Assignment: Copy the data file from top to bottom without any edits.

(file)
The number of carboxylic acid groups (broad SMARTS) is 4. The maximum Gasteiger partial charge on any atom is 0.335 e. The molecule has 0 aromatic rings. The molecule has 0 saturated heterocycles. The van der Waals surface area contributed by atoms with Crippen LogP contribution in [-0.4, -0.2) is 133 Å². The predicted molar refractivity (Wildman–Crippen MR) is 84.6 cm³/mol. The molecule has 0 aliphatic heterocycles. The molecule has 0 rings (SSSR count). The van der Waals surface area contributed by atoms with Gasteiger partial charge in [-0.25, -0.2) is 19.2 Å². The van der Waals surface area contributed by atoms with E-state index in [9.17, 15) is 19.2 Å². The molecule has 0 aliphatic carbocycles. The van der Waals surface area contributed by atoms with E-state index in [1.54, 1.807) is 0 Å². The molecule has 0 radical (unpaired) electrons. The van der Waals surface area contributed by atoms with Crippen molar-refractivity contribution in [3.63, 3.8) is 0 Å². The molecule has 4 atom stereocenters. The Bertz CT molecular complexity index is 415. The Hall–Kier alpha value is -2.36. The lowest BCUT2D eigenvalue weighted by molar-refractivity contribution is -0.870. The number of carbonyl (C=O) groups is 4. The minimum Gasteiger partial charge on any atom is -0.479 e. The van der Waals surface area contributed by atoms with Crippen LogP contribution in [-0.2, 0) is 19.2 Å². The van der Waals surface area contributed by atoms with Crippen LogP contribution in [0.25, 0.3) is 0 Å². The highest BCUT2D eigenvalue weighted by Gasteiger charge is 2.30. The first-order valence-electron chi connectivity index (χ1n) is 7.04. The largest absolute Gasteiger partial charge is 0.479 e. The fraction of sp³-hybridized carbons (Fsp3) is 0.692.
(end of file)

The number of carboxylic acid groups (broad SMARTS) is 4. The maximum Gasteiger partial charge on any atom is 0.335 e. The molecule has 0 aromatic rings. The molecule has 0 saturated heterocycles. The van der Waals surface area contributed by atoms with Crippen LogP contribution in [-0.4, -0.2) is 133 Å². The predicted molar refractivity (Wildman–Crippen MR) is 84.6 cm³/mol. The molecule has 0 aliphatic heterocycles. The molecule has 0 rings (SSSR count). The van der Waals surface area contributed by atoms with Gasteiger partial charge in [-0.25, -0.2) is 19.2 Å². The van der Waals surface area contributed by atoms with E-state index in [9.17, 15) is 19.2 Å². The molecule has 0 aliphatic carbocycles. The van der Waals surface area contributed by atoms with E-state index in [1.54, 1.807) is 0 Å². The molecule has 0 radical (unpaired) electrons. The van der Waals surface area contributed by atoms with Crippen molar-refractivity contribution in [3.63, 3.8) is 0 Å². The molecule has 4 atom stereocenters. The Bertz CT molecular complexity index is 415. The Hall–Kier alpha value is -2.36. The lowest BCUT2D eigenvalue weighted by molar-refractivity contribution is -0.870. The number of carbonyl (C=O) groups is 4. The minimum Gasteiger partial charge on any atom is -0.479 e. The van der Waals surface area contributed by atoms with Crippen LogP contribution in [-0.2, 0) is 19.2 Å². The van der Waals surface area contributed by atoms with Crippen LogP contribution in [0.25, 0.3) is 0 Å². The highest BCUT2D eigenvalue weighted by Gasteiger charge is 2.30. The first-order valence-electron chi connectivity index (χ1n) is 7.04. The largest absolute Gasteiger partial charge is 0.479 e. The fraction of sp³-hybridized carbons (Fsp3) is 0.692.